Clintons land in Haiti, with stars in tow, to showcase industrial park
Actor Sean Penn and model Petra Nemcova talk at the grand opening ceremony of the new Caracol Industrial Park in Carac, Haiti, on Oct. 22, 2012. / Getty
Secretary of State Hillary Rodham Clinton encouraged foreigners to invest in Haiti as she and her husband, former President Bill Clinton, led a star-studded delegation which gathered Monday to inaugurate a new industrial park at the center of U.S. efforts to help the country rebuild after the 2010 earthquake.
Actors Sean Penn, Maria Bello and Ben Stiller, fashion designer Donna Karan, model Petra Nemcova and British business mogul Richard Branson were among the luminaries at the opening of the new Caracol Industrial Park, which is projected to create thousands of jobs more than 100 miles from the quake-ravaged capital of Port-au-Prince.
Hillary Rodham Clinton told a roomful of investors gathered for a luncheon that she had made Haiti a priority when she became secretary of state.
"We had learned that supporting long-term prosperity in Haiti meant more than providing aid," she said. "It required investments in infrastructure and the economy that would help the Haitian people achieve their own dreams.
"So we shifted our assistance to investments to address some of the biggest challenges facing this country: creating jobs and sustainable economic growth," she added.
The $124 million put in by the U.S. makes the park Washington's biggest single investment in the aftermath of the quake and it is certain to shape the legacy here of the Clintons, who last visited Haiti together in 1975 on a wedding gift following their honeymoon in Mexico.
"We've had a deep connection with Haiti ever since," Hillary Rodham Clinton said.
Monday's trip is her third to Haiti since the earthquake. Her husband, now a U.N. special envoy for Haiti, has made more than a dozen visits and was co-chairman of an earthquake recovery panel before its mandate ended a year ago.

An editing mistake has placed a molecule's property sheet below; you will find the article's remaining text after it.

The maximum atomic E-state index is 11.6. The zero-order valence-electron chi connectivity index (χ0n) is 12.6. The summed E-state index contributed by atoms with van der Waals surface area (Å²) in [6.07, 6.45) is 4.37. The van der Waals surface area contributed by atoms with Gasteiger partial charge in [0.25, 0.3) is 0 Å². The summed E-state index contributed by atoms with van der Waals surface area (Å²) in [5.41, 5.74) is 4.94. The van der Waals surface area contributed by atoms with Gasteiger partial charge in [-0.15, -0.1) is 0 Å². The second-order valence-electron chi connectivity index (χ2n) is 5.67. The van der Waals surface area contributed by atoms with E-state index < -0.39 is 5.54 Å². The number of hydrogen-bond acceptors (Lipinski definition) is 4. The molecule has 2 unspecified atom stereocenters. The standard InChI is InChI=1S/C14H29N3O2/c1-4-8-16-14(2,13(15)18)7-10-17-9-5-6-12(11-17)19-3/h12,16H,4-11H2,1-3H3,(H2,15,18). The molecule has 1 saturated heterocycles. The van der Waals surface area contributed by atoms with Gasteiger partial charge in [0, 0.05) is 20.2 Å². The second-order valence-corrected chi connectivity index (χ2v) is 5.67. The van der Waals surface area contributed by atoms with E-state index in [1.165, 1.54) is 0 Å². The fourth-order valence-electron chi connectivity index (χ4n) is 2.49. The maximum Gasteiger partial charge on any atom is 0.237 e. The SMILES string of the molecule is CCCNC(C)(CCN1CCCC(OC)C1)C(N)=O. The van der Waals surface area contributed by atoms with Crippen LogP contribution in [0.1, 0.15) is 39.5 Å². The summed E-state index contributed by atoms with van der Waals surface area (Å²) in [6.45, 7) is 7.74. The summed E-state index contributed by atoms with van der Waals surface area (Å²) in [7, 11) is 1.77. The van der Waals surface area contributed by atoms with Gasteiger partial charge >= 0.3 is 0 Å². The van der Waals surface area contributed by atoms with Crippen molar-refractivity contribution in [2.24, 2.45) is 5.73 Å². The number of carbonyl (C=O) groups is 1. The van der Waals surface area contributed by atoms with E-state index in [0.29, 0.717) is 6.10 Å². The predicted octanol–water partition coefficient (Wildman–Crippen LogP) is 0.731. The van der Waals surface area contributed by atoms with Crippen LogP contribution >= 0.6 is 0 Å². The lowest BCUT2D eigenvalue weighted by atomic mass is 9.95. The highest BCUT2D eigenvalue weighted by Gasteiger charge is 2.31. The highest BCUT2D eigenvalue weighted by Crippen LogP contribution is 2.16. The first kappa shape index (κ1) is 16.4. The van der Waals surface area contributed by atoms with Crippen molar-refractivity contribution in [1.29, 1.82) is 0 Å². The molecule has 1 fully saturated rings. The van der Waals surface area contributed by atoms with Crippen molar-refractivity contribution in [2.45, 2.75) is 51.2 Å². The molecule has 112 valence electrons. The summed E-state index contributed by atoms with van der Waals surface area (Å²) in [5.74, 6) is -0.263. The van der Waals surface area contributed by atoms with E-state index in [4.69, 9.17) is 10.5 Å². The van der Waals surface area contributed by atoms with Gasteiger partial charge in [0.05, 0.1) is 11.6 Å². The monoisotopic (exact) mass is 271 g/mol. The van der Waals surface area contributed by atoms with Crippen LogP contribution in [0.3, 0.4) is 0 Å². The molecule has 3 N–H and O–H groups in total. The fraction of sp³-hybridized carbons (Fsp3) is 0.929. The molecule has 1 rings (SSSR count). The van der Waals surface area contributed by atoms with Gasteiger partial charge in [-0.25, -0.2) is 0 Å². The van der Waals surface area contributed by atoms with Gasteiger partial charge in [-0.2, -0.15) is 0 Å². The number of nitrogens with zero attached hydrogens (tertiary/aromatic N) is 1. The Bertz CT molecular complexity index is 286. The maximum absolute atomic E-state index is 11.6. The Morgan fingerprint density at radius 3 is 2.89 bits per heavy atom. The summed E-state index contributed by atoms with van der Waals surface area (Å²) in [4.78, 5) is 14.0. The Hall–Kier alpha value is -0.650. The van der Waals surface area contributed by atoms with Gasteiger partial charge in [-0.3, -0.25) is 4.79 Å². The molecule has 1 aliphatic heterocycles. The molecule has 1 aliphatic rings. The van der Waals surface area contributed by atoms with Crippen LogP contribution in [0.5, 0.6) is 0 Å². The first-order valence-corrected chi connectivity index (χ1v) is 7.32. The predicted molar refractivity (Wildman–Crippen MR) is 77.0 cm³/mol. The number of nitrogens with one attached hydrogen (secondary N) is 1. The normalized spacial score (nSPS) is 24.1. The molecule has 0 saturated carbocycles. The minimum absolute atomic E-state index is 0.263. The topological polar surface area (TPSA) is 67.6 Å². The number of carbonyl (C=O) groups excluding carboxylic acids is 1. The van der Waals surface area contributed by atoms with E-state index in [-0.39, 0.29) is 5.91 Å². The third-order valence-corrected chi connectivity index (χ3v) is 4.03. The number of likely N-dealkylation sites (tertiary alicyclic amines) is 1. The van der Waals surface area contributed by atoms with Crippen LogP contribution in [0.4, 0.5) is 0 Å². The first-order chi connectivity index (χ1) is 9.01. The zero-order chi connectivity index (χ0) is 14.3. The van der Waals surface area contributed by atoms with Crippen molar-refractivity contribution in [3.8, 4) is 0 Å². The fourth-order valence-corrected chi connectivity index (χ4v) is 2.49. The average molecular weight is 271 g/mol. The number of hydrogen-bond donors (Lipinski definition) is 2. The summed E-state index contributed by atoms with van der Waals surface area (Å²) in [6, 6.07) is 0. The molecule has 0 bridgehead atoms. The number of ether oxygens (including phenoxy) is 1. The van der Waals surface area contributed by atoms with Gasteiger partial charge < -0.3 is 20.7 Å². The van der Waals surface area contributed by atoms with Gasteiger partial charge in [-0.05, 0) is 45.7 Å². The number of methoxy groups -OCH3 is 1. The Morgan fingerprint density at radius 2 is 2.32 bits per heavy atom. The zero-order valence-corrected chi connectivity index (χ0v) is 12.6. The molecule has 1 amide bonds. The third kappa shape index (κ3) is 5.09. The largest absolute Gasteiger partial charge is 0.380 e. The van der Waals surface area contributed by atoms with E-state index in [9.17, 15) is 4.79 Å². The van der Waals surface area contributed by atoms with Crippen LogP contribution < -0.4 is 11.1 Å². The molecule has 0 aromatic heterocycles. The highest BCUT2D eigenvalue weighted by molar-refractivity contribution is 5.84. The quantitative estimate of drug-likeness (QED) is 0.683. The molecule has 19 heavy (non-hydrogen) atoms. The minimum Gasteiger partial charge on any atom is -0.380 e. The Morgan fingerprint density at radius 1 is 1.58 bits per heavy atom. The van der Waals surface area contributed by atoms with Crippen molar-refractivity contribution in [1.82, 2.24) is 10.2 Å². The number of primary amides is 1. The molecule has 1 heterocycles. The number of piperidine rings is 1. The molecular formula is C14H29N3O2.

"I've been here so much I'm sure I owe taxes to the Haitian government," Bill Clinton joked.
The industrial park inaugurated by the Clintons was built on a 617-acre site that aims to "decentralize" Haiti's economy away from the crowded capital of Port-au-Prince and help develop the long-neglected countryside.
"This is a model of international cooperation and a symbol of Haiti moving forward," said Haitian President Michel Martelly.
The park's anchor tenant is South Korean apparel giant Sae-A Trading Co. Ltd, which begun production in May. It has agreed to create 20,000 permanent jobs within six years and also build 5,000 houses. Backers say the entire park has the potential to generate up to 65,000 jobs in all.
Sae-A, which shipped 76,000 T-shirts to Wal-Mart in the United States on Oct. 15, says it is training 1,050 workers, 70 percent of them from the area surrounding Caracol. Daniel Cho, a representative of Sae-A in Haiti, said the employees will be paid almost $5 for eight hours of work.
"What we saw today is something ... where the right steps were being taken and is deserving of our encouragement," Sean Penn, the actor who became Haiti's ambassador at large for his charity work in the country, told The Associated Press. "We hope that Sae-A's maverick nature will be modeled after."
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